* Russia's state private equity fund has raised most funds
from Middle East, Asia
* China's CIC keen to commit more to Russia
* Russia's major investment forum has absence of large U.S.
(Adds Qatar investment)
By Megan Davies
ST PETERSBURG, Russia, May 23 Sovereign wealth
funds in China and Qatar on Friday signalled their increased
commitment to Russia, boosting Moscow's hopes of strengthening
ties with Asia and the Middle East as relations with the West
Major sovereign wealth funds in the Middle East and Asia
have invested in Russian businesses and backed its state-funded
private equity fund, the Russian Direct Investment Fund (RDIF).
By contrast, U.S. financial investors in the country remain few.
"CIC has invested several billions of dollars in Russia,"
said Ding Xuedong, chairman of the $575 billion CIC, on
the sidelines of the country's main annual investment conference
in St Petersburg.
"We will continue to increase our investment in Russia, not
only in the public markets, but in direct investments," he said.
Russia's RDIF separately announced that Qatar's sovereign
wealth fund, the Qatar Investment Authority, is allocating $2
billion to investments with the fund.
Numerous U.S. financiers avoided the annual investment
conference in St Petersburg on advice from the White House.
Washington and the European Union have imposed sanctions against
various individuals deemed close to Russian President Vladimir
Putin in response to the situation in Ukraine.
"In our platforms - we raised $10 billion from our partners
- around 90 percent came from Asia and the Middle East," said
Kirill Dmitriev, the RDIF chief executive. "Those longer-term
investors ... take a longer-term view on Russia. They see some
turbulence but realise it is impossible to isolate the
sixth-largest economy in the world."
Among those present on a panel discussion on Friday were
senior executives at Korea Investment Corporation and Kuwait
Investment Authority (KIA). European funds, facing less
government pressure than their U.S. counterparts, also showed
commitment to Russia.
"We think there is a lot of potential in this country," said
Laurent Vigier, CEO at France's CDC International Capital. "We
are looking actively at the moment at opportunities in this
country and are optimistic about the medium and long term."
Private equity firms have in general found Russia a tricky
place to invest, citing concerns about corporate governance, the
rule of law and finding a lack of opportunities. U.S. giant TPG
is the notable exception, making several times its money on its
investment in supermarket chain Lenta.
"The history of private equity in Russia is about 20 years
old - in that period we have had at least two tsunamis of global
political events and upheaval and we are now in the middle of
the third," said Drew Guff, founding partner of New York-based
Siguler Guff & Co, which has invested in Russia for many years.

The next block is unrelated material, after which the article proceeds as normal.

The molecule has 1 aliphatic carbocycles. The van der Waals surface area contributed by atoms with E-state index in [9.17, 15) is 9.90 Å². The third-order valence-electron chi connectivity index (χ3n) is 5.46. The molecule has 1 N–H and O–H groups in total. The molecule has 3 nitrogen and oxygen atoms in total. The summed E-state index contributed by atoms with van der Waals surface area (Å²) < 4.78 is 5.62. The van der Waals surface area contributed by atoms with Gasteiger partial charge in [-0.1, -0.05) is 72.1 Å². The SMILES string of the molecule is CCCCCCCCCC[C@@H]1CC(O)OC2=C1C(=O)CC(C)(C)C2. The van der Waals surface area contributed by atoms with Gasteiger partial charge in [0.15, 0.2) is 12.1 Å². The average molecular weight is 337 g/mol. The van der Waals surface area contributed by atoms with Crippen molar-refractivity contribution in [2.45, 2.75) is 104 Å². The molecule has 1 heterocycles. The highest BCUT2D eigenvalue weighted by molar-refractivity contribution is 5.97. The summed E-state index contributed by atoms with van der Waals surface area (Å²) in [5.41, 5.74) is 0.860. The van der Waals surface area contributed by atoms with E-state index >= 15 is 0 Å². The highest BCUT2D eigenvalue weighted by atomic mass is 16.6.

"There were at one point 30 different private equity funds
raising money (in Russia) at the same time. And then the global
crisis of '98 came and the tsunami wiped out many of the
Anatoly Chubais, the architect of Russia's post-Soviet
privatisations, said a problem is that limited partners (LPs) -
the investors in private equity firms - use foreign money rather
than Russian investors. He said the solution was a major
restructuring of non-government pension funds.
"It's ironic when the entire private equity industry that
exists here, while investing in Russia, makes almost no use of
Russian LPs," Chubais said. "It is totally wrong and the
situation could be radically changed."
CIC, which invests in Russia directly as well as via a joint
venture with the RDIF, has a minority stake in Russian potash
company Uralkali and has done deals with the RDIF to
invest in projects such as infrastructure for senior citizens
"Our exposure to Russia is relatively small, which means the
potential is big," said Xuedong, who is particularly focused on
agriculture and energy. "We focus on the long term and on
increasing our exposure to Russia."
Xuedong said that in the coming 10 to 20 years
infrastructure will provide lucrative opportunities and said
that Russia should "renew and update" its infrastructure.
Using government money for such projects would not be
sufficient, he said, and other instruments, such as
public-private partnerships, could be used.
"Governments should sell some of the businesses ... to
private investments and the money received for the sale of such
businesses could be rechanneled into projects," Xuedong said.
"If we take this approach, we could speed up the infrastructure
Still, some were sceptical that Asian investors would commit
heavily given Russia's slowing growth and the risk of recession.
"I suspect most Asian and Middle East investors are going to
look at this picture and see the same things that everyone else
does - that you had growth slowing before the annexation of
Crimea and the conflict with the West," said Bernard Sucher,
board member of Russian investment group Aton.
(Reporting by Megan Davies, additional reporting by Alexei
Anishchuk; Editing by David Goodman and Sophie Walker)